Cast: Allu Sirish, Lavanya Tripathi, Rao Ramesh, Tanikella Bharani, Prakash Raj, Sumalatha.
Allu Sirish has a long way to go before the audience starts whistling at his mere presence. Sirish's brother, Arjun, got major success with his second film itself, but Sirish’s first two films as a lead were not that great. Srirastu Subhamastu is probably his Arya. We’ll have to wait and see if this works for his career the way Arya did for Arjun a decade ago. It’s safe to say that this new rom-com doesn’t disappoint big time.
Sirish spots Lavanya in a hill station, and immediately falls head over heels in love with her. He belongs to a rich family, whereas Lavanya’s father, played by Rao Ramesh, constantly keeps reminding the audience that his is a middle-class family. The meeting point for the conflict in the story is set up in the first scene itself. When Prakash Raj opens his eyes, he can see only money, and what it can buy. He’s the sort of person who would think twice about shaking your hands if you told him you were poor. Prakash is hell-bent on proving to his son (Sirish) that women fall only for rich men. Well, that line has been used for several decades in cinema. It’s also used for moral lessons and memes.
Parasuram’s story isn’t a sandwich with an exotic-sounding name. It has the scent of an old story. Sirish and Lavanya come together as a nice couple. If you try the things Sirish does in this movie with your crush though, you’ll be jailed. His intentions may not be vulgar; however, they are not advisable. He makes it a point to drive Lavanya into lunacy. In real life, people use various tricks to make a person fall in love with them. I wonder if our filmmakers are a different kettle of fish. The heroes keep finding new ways of ‘trapping’ their heroines. Allu Arjun had a method to make Catherine Tresa fall in love with him in Sarrainodu. His younger brother goes a step further and enters Lavanya’s house with a plan in mind. If that could really work, a lot of men would love to try that.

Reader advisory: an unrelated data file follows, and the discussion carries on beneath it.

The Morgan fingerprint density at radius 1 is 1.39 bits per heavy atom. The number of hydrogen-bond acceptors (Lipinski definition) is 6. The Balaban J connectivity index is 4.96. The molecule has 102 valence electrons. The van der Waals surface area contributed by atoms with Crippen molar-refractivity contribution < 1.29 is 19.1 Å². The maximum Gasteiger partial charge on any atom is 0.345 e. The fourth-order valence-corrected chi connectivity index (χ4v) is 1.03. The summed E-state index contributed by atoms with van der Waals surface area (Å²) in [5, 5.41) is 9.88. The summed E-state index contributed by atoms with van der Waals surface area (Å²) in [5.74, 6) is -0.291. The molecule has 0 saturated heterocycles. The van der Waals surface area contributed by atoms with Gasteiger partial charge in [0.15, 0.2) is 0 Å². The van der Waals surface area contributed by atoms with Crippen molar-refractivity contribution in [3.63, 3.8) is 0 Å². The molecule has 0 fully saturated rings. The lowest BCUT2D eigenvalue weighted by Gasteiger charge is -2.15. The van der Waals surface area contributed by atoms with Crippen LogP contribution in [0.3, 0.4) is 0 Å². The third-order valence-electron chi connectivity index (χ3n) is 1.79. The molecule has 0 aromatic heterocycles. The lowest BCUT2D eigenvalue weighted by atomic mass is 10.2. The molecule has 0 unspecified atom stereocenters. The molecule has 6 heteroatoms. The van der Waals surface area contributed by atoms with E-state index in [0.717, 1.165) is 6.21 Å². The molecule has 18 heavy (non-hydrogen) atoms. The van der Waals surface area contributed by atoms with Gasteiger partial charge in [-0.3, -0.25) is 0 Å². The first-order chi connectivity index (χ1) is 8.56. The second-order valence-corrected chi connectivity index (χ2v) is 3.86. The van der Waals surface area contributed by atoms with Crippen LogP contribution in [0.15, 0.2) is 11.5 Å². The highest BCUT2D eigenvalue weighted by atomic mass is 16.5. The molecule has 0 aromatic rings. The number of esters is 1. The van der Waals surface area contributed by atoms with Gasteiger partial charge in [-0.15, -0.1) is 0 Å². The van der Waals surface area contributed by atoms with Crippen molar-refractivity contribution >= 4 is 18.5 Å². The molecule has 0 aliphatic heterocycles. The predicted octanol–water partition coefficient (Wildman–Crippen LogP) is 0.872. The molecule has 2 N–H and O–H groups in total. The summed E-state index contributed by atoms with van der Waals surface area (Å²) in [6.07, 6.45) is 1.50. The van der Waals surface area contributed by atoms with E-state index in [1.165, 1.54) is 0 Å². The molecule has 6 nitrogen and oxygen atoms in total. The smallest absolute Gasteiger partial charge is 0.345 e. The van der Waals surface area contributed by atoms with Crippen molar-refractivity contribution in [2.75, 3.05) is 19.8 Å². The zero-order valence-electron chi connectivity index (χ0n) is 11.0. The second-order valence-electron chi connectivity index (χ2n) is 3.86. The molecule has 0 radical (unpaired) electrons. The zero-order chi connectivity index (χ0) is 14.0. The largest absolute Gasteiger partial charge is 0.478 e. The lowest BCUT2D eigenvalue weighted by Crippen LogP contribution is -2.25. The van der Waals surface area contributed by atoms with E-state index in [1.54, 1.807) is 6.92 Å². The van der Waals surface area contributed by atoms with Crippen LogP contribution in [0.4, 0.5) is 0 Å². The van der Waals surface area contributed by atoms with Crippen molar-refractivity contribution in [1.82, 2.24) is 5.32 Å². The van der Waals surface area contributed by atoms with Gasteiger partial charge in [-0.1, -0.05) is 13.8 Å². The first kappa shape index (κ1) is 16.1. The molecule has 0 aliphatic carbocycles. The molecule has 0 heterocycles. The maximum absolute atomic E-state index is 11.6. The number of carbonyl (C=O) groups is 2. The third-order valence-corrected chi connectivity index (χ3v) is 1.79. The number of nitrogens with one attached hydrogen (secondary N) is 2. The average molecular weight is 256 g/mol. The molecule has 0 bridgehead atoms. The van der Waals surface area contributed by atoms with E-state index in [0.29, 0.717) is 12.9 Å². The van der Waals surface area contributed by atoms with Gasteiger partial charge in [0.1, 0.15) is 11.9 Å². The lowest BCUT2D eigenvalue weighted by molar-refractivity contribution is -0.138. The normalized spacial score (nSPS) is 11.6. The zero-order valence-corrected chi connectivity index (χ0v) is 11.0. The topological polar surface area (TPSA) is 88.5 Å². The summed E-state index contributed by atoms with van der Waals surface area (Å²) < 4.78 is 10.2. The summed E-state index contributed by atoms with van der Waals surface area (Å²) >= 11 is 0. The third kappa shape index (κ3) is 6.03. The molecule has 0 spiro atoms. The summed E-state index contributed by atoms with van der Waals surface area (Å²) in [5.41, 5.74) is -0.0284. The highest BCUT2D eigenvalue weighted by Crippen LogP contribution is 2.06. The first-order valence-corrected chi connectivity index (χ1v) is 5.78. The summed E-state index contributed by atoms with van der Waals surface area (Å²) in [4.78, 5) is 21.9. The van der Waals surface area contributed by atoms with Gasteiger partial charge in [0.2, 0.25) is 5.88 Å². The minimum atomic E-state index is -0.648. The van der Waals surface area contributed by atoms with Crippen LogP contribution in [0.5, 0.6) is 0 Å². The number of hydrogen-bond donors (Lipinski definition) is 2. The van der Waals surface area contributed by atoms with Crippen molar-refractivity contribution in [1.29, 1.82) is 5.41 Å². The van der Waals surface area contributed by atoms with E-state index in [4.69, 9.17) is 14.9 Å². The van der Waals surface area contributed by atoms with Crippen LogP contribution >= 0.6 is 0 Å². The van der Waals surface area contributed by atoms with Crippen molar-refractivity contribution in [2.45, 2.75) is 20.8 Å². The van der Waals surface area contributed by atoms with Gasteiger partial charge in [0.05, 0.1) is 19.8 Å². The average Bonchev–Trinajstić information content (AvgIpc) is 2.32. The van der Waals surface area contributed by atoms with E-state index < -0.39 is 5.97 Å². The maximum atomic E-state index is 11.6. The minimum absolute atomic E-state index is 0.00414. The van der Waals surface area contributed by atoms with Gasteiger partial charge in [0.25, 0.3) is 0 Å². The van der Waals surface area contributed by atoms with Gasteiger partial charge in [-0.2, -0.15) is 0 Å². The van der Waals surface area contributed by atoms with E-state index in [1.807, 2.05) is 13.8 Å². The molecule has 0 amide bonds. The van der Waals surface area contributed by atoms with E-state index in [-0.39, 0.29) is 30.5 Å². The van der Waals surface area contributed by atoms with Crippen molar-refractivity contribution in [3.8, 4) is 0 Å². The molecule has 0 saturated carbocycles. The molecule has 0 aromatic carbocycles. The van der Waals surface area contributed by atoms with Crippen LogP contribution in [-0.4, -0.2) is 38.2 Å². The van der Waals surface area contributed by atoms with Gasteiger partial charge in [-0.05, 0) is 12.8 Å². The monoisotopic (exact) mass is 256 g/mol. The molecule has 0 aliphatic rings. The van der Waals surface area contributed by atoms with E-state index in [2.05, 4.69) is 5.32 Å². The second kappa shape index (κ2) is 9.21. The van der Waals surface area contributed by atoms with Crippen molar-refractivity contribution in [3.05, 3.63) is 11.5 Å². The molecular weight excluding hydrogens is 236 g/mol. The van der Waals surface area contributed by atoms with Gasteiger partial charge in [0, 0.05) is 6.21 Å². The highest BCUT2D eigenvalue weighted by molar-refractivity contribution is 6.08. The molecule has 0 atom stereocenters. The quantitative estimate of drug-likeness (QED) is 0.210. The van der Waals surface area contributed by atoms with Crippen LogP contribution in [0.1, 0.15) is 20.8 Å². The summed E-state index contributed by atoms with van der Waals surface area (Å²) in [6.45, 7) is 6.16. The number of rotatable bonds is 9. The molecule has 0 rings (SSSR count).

Rao Ramesh is again a scene stealer in Srirastu Subhamastu. Every time he hears something good about his daughter, tears flow down his cheeks. Hamsa Nandini’s special appearance is supposed to spice up the proceedings. It sadly goes nowhere. In fact, Subbaraju and Ali make up for Nandini’s bland character. Touchy topics such as stalking, dowry, and class differences are handled in a humorous and sentimental manner. Those topics definitely deserve a better presentation. Having said that, Srirastu Subhamastu gives the required amount of laughs.
Sirish needs more films to get rid of his plain-face and Lavanya needs more time to get her lines right. Sometimes it’s like watching a foreign film dubbed in Telugu while she’s on-screen. Thaman’s music gently plays along with the theme of the film. It doesn’t spoil the mood, and that’s perhaps its achievement. Parasuram’s romance and comedy are not freshly brewed. It’s still an okayish watch.